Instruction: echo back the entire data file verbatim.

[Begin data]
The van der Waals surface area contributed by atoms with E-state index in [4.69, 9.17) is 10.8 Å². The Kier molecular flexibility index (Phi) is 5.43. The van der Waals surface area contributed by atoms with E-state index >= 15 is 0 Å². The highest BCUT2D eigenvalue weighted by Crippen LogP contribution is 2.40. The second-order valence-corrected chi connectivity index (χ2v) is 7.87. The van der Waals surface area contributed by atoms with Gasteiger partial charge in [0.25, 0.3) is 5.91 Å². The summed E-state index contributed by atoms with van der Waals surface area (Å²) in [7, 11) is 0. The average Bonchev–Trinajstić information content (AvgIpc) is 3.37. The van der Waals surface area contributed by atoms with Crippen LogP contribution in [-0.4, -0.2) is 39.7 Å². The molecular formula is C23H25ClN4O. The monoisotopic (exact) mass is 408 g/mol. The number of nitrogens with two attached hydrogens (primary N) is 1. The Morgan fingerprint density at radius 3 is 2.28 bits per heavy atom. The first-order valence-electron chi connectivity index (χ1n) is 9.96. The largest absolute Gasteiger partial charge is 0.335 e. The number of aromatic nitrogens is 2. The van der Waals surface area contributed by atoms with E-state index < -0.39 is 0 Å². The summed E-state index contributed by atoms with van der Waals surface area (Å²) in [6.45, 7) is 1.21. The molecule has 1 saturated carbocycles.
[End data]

The van der Waals surface area contributed by atoms with E-state index in [4.69, 9.17) is 10.8 Å². The Kier molecular flexibility index (Phi) is 5.43. The van der Waals surface area contributed by atoms with E-state index >= 15 is 0 Å². The highest BCUT2D eigenvalue weighted by Crippen LogP contribution is 2.40. The second-order valence-corrected chi connectivity index (χ2v) is 7.87. The van der Waals surface area contributed by atoms with Gasteiger partial charge in [0.25, 0.3) is 5.91 Å². The summed E-state index contributed by atoms with van der Waals surface area (Å²) in [7, 11) is 0. The average Bonchev–Trinajstić information content (AvgIpc) is 3.37. The van der Waals surface area contributed by atoms with Crippen LogP contribution in [-0.4, -0.2) is 39.7 Å². The molecular formula is C23H25ClN4O. The monoisotopic (exact) mass is 408 g/mol. The number of nitrogens with two attached hydrogens (primary N) is 1. The Morgan fingerprint density at radius 3 is 2.28 bits per heavy atom. The first-order valence-electron chi connectivity index (χ1n) is 9.96. The largest absolute Gasteiger partial charge is 0.335 e. The number of aromatic nitrogens is 2. The van der Waals surface area contributed by atoms with E-state index < -0.39 is 0 Å². The summed E-state index contributed by atoms with van der Waals surface area (Å²) in [6.45, 7) is 1.21. The molecule has 1 saturated carbocycles.